So, then I had it, all at once. I had the characters and I had the setting. In five minutes of working on my manuscript, I also dreamed up a 1000 word story of Carahil and Mabs raising their seven children at the Top of the Universe, encountering surprises, and teaching their kids important lessons. It was the easiest writing I’ve ever done. It just felt right.

Dreaming something up and writing it down is the easy part, turning it into a living, breathing story is hard. As it’s only a 1000 words, the story would need to be driven by the artwork, and that would take an artist of exceptional skill. My good friend BeaKimera, an amazing Manga artist and a representative of many others soon had the solution. Bea embraced this project and showed real enthusiasm. She had a whole portfolio of artists for me to look at, all of whom were immensely talented–one, though, was the clear choice, with a clean Manga style and a flair for story-telling: Carapalou.

Seven months and a lot of hard work later, here we are with a finished book, each page a masterpiece. The end of a long, hard road in publishing is an ISBN and a barcode. CBM now has those things and I can’t wait to share it with the world.

Carahil’s Busy Morning will be available in late June from Loconeal Publishing.

copyright 2013, Ren Garcia, Carapalou, Fantasio and Carol Phillips.

After Seven books and counting, the LoE Universe has grown by leaps and bounds. It is bursting with characters and places, most of which were created in mere passing and then expanded upon at a later time.

Queen Ghome, by Carol Phillips

Queen Ghome, by Carol Phillips

Queen Ghome is such a character. The name “Ghome” started off life in Book I as a type of Xaphan battleship. Princess Marilith, the nemesis of Captain Davage, flew about in a Ghome 52 battleship. The only thing I knew of the name at the time was that it belonged to some Xaphan tyrant from antiquity.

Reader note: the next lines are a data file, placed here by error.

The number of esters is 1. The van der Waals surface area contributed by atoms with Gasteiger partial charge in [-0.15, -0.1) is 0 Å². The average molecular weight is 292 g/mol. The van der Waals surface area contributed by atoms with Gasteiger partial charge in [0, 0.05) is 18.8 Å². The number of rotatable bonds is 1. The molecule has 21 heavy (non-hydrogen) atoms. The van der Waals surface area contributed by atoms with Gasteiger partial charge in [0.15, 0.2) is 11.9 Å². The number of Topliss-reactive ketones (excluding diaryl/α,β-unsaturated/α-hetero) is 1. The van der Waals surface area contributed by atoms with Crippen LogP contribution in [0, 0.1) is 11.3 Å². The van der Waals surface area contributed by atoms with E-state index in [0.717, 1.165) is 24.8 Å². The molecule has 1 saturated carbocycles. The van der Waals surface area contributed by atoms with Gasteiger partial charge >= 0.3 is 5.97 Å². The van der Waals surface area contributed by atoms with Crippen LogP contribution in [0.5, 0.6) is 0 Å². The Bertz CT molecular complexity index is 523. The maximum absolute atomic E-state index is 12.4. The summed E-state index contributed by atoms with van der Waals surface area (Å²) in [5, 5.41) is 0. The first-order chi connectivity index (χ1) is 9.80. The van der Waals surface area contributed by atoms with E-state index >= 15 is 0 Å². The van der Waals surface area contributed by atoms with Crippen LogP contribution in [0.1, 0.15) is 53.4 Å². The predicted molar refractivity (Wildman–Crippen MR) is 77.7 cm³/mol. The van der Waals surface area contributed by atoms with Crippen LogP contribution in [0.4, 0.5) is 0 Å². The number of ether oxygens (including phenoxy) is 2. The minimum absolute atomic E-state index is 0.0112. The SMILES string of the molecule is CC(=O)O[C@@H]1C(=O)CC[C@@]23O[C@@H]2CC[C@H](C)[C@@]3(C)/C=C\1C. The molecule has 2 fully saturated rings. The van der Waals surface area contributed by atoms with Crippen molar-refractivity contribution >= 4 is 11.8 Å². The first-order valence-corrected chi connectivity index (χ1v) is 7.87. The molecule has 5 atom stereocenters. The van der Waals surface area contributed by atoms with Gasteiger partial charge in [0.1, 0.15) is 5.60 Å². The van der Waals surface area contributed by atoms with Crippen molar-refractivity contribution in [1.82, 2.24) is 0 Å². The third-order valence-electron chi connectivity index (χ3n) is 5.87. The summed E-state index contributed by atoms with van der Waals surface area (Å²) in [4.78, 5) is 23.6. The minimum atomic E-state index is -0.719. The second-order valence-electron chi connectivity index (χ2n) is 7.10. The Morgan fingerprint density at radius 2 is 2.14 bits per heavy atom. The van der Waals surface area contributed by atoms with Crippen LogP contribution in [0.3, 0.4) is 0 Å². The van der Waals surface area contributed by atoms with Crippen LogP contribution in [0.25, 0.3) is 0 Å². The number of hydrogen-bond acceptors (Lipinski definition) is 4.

Flash forward six books. As I puzzled out the plot for LoE Book VIII (or IX depending on which gets published first) is need a villain character and, for some unknown reason, the name Ghome flashed into my head. Without knowing anything about the character, I decided Ghome would be the main villain of Book VIII. I spent a bit of time thinking about the character, and then it hit me all at once.

RULER OF TRIMBLE:

Bad guys are so fun to play with, the possibilities are truly boundless. Queen Ghome’s roots are lost to the ages. She entered Xaphan social circles from nowhere in 000701AX. She had all the assets one would need to thrive in Xaphan society: she was beautiful, had money, was ruthless and cunning and brimming with ambition. Where she came from was always a topic of speculation, most believed she was an exile from the League. She flirted with The Court of George for a time, and even picked up their habit of casual cannibalism.

Queen Ghome's appearance changed frequently, but, her eyes with their terrible, withering stare, were always the same

Queen Ghome’s appearance changed frequently, but, her eyes with their terrible, withering stare, were always the same

Her true rise to notoriety came when she married into the royal House of Trimble in 000715AX. Princess Xoefer of Trimble, the heiress to the throne and one of the most eligible princess in Xaphan space, was seeking a husband to share the rule of Trimble with her and her list of suitors was long. Shockingly, she ended up marrying Ghome, a female, which caused quite a stir having two queens sitting on Trimble’s throne. Rumors flew how Ghome, a mysterious vagabond, managed such a thing, for certainly the princess had been bewitched by her. Queen Xoefer’s fate was not a kind one, as she quickly grew sick and died, leaving Queen Ghome I sitting alone on the throne. The House of Trimble was a potent one, and, as was Xoefer before her, Queen Ghome became the most sought-after woman in Xaphan space.

Her lore grew quickly. For one, she was a tyrant of the most despicable sort. Cruel and despotic, she was given to fits of rage, paranoia and occasional madness. She carried a spiked scepter forged of iron and rarely hesitated to use it when the mood struck her. Also, her appearance changed often, not simply changed in terms of hairstyle, hair color or wardrobe, she looked like a completely different person with only her scepter and her eyes giving her away.

She planted and designed her infamous Garden of Zama, a gigantic garden and reflecting pool near Trimble Palace off the west lawn. The garden was huge, with many intricate paths leading in a bewildering, maze-like tangle. It was populated with an endless host of deadly carnivorous and poisonous plants cultured and developed by Queen Ghome herself.

WAR WITH THE LEAGUE: